[Thu Jun 14 20:30:20 2012] [error] (111)Connection refused: proxy: HTTP: attempt to connect to 127.0.0.1:8999 (localhost) failed
[Thu Jun 14 20:30:20 2012] [error] ap_proxy_connect_backend disabling worker for (localhost)
[Thu Jun 14 20:30:43 2012] [error] (111)Connection refused: proxy: HTTP: attempt to connect to 127.0.0.1:8999 (localhost) failed
[Thu Jun 14 20:30:43 2012] [error] ap_proxy_connect_backend disabling worker for (localhost)
[Thu Jun 14 20:30:50 2012] [error] (111)Connection refused: proxy: HTTP: attempt to connect to 127.0.0.1:8999 (localhost) failed
[Thu Jun 14 20:30:50 2012] [error] ap_proxy_connect_backend disabling worker for (localhost)
[Thu Jun 14 20:31:20 2012] [error] (111)Connection refused: proxy: HTTP: attempt to connect to 127.0.0.1:8999 (localhost) failed
[Thu Jun 14 20:31:20 2012] [error] ap_proxy_connect_backend disabling worker for (localhost)
[Thu Jun 14 20:31:43 2012] [error] (111)Connection refused: proxy: HTTP: attempt to connect to 127.0.0.1:8999 (localhost) failed
[Thu Jun 14 20:31:43 2012] [error] ap_proxy_connect_backend disabling worker for (localhost)
[Thu Jun 14 20:31:50 2012] [error] (111)Connection refused: proxy: HTTP: attempt to connect to 127.0.0.1:8999 (localhost) failed
[Thu Jun 14 20:31:50 2012] [error] ap_proxy_connect_backend disabling worker for (localhost)
[Thu Jun 14 20:32:20 2012] [error] (111)Connection refused: proxy: HTTP: attempt to connect to 127.0.0.1:8999 (localhost) failed
[Thu Jun 14 20:32:20 2012] [error] ap_proxy_connect_backend disabling worker for (localhost)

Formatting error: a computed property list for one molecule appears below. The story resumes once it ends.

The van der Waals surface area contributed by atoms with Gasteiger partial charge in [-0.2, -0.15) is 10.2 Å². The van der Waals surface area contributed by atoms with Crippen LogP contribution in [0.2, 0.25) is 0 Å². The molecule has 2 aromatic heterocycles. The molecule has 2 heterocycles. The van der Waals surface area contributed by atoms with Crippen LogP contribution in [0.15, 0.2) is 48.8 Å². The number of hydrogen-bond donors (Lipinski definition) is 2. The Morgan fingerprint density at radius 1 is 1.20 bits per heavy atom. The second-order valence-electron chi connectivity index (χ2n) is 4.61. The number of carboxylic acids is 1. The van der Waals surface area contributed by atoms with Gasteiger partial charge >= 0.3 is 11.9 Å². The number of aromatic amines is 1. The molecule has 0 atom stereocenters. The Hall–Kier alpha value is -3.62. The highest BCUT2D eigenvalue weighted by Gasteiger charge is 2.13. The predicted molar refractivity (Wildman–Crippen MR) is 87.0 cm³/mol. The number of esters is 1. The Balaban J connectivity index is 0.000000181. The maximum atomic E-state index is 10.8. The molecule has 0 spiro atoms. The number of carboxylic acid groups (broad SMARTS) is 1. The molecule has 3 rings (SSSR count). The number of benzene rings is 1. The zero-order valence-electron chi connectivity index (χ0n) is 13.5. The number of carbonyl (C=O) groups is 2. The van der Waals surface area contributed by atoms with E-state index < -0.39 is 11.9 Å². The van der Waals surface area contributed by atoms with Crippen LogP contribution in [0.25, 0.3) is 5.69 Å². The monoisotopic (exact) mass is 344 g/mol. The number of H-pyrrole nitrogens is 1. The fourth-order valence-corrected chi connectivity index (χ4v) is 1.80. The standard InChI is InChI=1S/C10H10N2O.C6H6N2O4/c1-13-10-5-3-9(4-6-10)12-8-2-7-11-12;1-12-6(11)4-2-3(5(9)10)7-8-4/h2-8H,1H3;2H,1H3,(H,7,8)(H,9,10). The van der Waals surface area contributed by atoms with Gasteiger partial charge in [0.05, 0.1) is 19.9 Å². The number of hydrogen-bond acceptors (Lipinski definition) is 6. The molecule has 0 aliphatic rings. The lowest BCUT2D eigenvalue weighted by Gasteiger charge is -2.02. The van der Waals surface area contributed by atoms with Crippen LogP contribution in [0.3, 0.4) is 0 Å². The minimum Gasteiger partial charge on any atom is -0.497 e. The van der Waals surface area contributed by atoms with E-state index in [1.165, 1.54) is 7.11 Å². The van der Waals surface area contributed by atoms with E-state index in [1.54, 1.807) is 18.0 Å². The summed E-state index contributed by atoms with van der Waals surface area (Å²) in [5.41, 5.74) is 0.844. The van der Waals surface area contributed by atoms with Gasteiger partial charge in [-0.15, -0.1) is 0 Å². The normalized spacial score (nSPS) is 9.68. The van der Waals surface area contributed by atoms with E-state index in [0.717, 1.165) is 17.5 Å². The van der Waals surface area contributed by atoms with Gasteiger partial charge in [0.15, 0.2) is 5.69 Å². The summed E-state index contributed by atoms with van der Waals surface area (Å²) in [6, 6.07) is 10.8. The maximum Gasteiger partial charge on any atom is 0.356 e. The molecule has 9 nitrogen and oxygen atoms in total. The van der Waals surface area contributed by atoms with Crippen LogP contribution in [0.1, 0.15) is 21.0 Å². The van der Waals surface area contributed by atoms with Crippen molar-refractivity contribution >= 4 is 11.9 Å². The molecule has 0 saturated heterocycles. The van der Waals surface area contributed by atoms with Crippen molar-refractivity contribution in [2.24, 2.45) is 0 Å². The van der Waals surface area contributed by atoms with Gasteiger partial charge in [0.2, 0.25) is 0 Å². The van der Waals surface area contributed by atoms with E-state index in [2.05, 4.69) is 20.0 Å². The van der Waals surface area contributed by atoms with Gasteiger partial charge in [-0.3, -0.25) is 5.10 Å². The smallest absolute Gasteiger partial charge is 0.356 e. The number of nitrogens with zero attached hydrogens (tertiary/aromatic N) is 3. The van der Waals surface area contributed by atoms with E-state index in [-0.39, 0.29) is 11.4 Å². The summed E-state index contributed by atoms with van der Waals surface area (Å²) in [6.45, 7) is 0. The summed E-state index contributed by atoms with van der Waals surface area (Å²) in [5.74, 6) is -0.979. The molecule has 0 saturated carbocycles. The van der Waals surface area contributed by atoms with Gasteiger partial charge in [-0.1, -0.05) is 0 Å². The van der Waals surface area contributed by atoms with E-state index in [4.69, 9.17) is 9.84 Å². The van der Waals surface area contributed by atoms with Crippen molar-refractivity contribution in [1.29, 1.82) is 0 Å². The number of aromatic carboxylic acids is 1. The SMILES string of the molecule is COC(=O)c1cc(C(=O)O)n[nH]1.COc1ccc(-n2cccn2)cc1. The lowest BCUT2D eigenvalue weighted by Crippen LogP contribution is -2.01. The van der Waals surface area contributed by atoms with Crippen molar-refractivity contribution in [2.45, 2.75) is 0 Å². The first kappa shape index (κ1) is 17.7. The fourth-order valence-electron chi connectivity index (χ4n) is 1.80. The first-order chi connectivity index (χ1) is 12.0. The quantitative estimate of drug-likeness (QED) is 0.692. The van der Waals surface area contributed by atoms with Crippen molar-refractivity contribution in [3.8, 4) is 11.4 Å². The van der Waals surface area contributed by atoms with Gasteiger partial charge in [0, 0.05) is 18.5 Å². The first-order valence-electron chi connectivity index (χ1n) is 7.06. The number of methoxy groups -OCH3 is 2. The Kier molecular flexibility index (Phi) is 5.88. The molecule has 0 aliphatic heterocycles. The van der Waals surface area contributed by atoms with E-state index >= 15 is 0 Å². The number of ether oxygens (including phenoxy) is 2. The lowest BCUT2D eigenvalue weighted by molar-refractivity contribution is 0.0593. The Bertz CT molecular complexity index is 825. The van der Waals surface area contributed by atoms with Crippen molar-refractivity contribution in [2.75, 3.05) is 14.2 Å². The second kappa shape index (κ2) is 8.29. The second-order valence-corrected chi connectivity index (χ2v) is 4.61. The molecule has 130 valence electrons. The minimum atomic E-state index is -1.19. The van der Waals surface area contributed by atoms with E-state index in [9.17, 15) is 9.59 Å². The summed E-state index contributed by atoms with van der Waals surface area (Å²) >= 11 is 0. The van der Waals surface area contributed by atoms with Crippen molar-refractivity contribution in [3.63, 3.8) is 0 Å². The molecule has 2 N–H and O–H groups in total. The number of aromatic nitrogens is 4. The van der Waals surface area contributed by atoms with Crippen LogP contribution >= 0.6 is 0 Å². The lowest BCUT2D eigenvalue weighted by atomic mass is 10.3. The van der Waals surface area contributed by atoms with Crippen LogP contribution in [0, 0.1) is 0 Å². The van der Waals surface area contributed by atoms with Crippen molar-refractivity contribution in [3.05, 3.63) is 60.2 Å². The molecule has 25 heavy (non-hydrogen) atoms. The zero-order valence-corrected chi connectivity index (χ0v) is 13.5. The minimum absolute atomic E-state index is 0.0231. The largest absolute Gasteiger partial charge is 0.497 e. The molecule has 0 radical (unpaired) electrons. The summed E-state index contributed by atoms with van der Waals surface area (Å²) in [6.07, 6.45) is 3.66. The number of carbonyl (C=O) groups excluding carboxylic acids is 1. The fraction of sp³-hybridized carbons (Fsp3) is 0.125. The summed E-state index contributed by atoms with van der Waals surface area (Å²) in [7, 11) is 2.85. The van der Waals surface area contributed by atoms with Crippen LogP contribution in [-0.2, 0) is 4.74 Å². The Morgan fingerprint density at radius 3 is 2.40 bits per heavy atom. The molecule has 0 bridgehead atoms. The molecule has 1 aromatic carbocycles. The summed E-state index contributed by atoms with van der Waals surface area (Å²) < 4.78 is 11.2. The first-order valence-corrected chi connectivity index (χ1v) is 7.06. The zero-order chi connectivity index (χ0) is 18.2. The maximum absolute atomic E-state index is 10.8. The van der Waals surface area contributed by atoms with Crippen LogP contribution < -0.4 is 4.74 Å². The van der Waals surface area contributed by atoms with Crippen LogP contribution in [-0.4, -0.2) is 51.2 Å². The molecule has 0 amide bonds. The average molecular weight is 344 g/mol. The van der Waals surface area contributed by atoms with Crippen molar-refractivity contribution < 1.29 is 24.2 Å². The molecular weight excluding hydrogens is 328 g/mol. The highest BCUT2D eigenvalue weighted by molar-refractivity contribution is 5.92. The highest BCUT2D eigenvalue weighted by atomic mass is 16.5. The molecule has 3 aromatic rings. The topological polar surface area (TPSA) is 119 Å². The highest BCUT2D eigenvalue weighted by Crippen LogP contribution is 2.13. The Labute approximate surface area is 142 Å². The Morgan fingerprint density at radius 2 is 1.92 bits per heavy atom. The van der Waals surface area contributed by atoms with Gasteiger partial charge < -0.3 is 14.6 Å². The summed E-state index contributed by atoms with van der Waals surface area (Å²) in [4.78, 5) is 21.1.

... until the EC2 instance gets finally terminated (and a new one is automatically started).

This problem doesn't happen if I don't make any requests (or if I make fewer).

Any help greatly appreciated.

Thanks!

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2 Answers 2

Let me start with an assumption:

  • Your Tomcat application is supposed to be listening on 127.0.0.1:8999

If that's true, the log events:

[Thu Jun 14 20:26:42 2012] [error] (111)Connection refused: proxy: HTTP: attempt to   connect to 127.0.0.1:8999 (localhost) failed
[Thu Jun 14 20:26:42 2012] [error] ap_proxy_connect_backend disabling worker for (localhost)

..suggest that the application listener died. You can confirm this with a:

curl -v http://127.0.0.1:8999/

That curl command should return a valid HTTP response when the site is operating normally, and will probably return a Connection refused or couldn't connect to host when you're experiencing the outage. You can also use the following command to check for a valid listener on the application port:

netstat -an | grep LISTEN | grep 8999

There are a number of reasons why the application listener could die, including but not limited to:

  • A hard crash of the JVM (use ps to see if the JVM process is still running)
  • A soft crash of the application (look at Tomcat application logs)
  • Running out of file descriptors (use lsof | wc -l and compare to ulimit -n of the application user)

However, most errors should result in an error message being written to the JVM process's stderr, which is normally logged. That's the best place to look. If all else fails, you may want to try running your Tomcat application in the foreground with debug logging enabled.

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Thank you very much for your complete answer, @gabrtv. I'm just waiting for an instance to be out of service again and I will use your suggestions to figure out what the problem is. Do you know where is the stderr usually logged on Amazon EC2? Thanks. –  satoshi Jun 20 '12 at 10:19